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Got a Startup Idea? Here's How to Launch It!

Got a Startup Idea? Here's How to Launch It!

January 12, 2021

Owning and operating a business can be complex but starting one doesn’t have to be! If you’ve ever had a business idea the thought of starting the business might be overwhelming to one who has never done it before.

In addition to the administrative process, you may be looking at raising capital, hiring employees, establishing a business plan, or performing market research. We recommend putting together a team of professionals who can help you with the legal, accounting and financial planning aspects of starting a business. Often the initial costs can be offset in the long run as the professional expertise can give you a leg up on setting you up for long term success.  

Here is the information you need to get off the ground running:

  1. Determine Your Business Structure

The first step in starting a business is to determine your business structure. Depending on what type of business you are starting, there are several types to consider. Sole proprietorship, LLC, Partnership, S Corp, Corporation — just to name a few. There are many tax implications as well as personal liability and risk considerations. If you are just starting out, a sole proprietorship, partnership or LLC will probably be the most straight forward. If you are unsure what is best for your start-up, it would be good to consult with a professional.

  1. Register a Business or Trade Name

The next step in starting your business is coming up with a good name! If you are a starting a sole proprietorship, you’ll need to register a “Doing Business As” or DBA with the state. In most states, this DBA form can be found and completed online in a matter of minutes!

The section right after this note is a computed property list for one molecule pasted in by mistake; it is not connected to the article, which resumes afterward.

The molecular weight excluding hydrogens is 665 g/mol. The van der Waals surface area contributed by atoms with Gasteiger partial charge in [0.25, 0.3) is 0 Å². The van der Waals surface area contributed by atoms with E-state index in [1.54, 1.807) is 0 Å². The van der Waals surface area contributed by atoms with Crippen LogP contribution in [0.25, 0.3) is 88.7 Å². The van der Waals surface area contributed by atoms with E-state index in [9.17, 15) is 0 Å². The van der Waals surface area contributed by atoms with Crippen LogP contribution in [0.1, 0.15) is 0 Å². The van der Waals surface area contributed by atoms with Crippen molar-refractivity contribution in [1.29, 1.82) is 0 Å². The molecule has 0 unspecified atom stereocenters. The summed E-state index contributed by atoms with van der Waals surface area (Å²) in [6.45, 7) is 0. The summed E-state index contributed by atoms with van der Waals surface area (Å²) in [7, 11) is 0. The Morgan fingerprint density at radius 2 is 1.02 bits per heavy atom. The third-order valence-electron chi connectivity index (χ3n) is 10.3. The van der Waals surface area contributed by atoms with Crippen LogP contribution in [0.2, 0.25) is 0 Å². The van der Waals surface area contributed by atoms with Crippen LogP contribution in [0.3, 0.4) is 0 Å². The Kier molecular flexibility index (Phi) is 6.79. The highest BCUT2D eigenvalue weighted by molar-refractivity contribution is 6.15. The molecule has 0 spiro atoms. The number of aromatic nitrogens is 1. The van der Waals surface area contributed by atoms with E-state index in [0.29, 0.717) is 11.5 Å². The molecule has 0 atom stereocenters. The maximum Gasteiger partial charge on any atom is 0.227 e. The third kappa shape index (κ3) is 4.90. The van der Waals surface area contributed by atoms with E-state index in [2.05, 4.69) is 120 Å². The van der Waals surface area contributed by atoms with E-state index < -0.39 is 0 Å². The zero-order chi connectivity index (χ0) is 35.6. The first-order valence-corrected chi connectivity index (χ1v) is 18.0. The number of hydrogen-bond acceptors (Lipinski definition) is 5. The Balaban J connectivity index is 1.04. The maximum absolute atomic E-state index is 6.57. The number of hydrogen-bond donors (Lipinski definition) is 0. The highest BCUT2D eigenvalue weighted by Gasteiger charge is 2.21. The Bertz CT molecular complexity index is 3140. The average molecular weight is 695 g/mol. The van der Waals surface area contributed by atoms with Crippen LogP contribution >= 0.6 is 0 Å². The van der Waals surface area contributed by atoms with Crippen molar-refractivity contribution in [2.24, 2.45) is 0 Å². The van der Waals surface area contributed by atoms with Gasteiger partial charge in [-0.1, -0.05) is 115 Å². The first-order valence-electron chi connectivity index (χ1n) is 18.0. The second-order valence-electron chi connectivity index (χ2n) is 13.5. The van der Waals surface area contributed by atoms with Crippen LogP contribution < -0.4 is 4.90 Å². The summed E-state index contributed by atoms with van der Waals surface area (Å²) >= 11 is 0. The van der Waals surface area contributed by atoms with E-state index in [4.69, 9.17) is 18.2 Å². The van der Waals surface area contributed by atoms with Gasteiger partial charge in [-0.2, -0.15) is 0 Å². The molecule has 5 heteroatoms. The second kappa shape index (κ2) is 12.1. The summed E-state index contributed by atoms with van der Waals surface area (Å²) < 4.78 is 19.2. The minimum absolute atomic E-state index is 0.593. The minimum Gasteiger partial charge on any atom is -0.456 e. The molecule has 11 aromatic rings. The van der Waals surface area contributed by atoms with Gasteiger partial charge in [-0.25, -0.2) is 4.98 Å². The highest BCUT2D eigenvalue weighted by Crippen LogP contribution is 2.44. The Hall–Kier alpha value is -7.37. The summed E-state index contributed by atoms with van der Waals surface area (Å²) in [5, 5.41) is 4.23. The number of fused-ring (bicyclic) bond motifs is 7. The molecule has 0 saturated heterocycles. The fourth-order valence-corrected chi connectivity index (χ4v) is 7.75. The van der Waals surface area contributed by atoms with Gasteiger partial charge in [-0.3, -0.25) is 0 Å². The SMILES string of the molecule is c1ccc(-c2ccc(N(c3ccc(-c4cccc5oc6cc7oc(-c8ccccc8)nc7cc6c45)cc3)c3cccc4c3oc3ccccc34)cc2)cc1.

If you are forming an LLC, you’ll register your name as part of the process. This can also be completed on your state government website in most cases.

  1. Obtain an EIN

An EIN stands for employer identification number. This is not required in some cases but is recommended. It is required if you plan on hiring employees, incorporating or forming a partnership. It is also recommended in order to combat identity theft and can be used when filing taxes instead of your social security number. 

Thankfully, it is very easy to obtain an EIN. Simply go directly to the IRS website and follow the steps. You’ll have one within minutes.

  1. Check Your Local Tax Laws

Tax laws will vary by state. You will need to check with your state government website to determine how to register your business for state and local tax purposes. You’ll also likely need to make estimated federal tax payments.

  1. Obtain a Business License / Permit

Again, depending on the industry of your business and location, there could be federal, state and local requirements. Check with your state government website for more information.

  1. Get a Seller’s Permit

In most states it is required to have a seller’s permit. A seller’s permit authorizes you to charge sales tax on products sold. This is not always required with service-based businesses (it is in some states), but it is if you plan on selling physical product.

  1. Get a Business Bank Account

A business bank account is required from a tax and accounting standpoint to be able to track income and expenses. This is necessary in order to have a “paper trail” in case you are ever audited.

  1. Set up a Bookkeeping System

A bookkeeping system can be as simple as having an Excel spreadsheet which you use to capture income and expenses. Of course, as your business grows, you will want to consider implementing a more detailed bookkeeping system which can help you keep track of and compare key figures, ratios and financial information with industry standards. This can help in planning and managing your small business as well as for tax filing purposes.

Starting a small business doesn’t have to be a long, intimidating process. For entrepreneurs with an idea, following these simple steps can get you off the ground running. Most state government websites will have step by step instructions for meeting state and local requirements when starting a small business. For more complex businesses, and as your business grows, you may want to consult with a professional.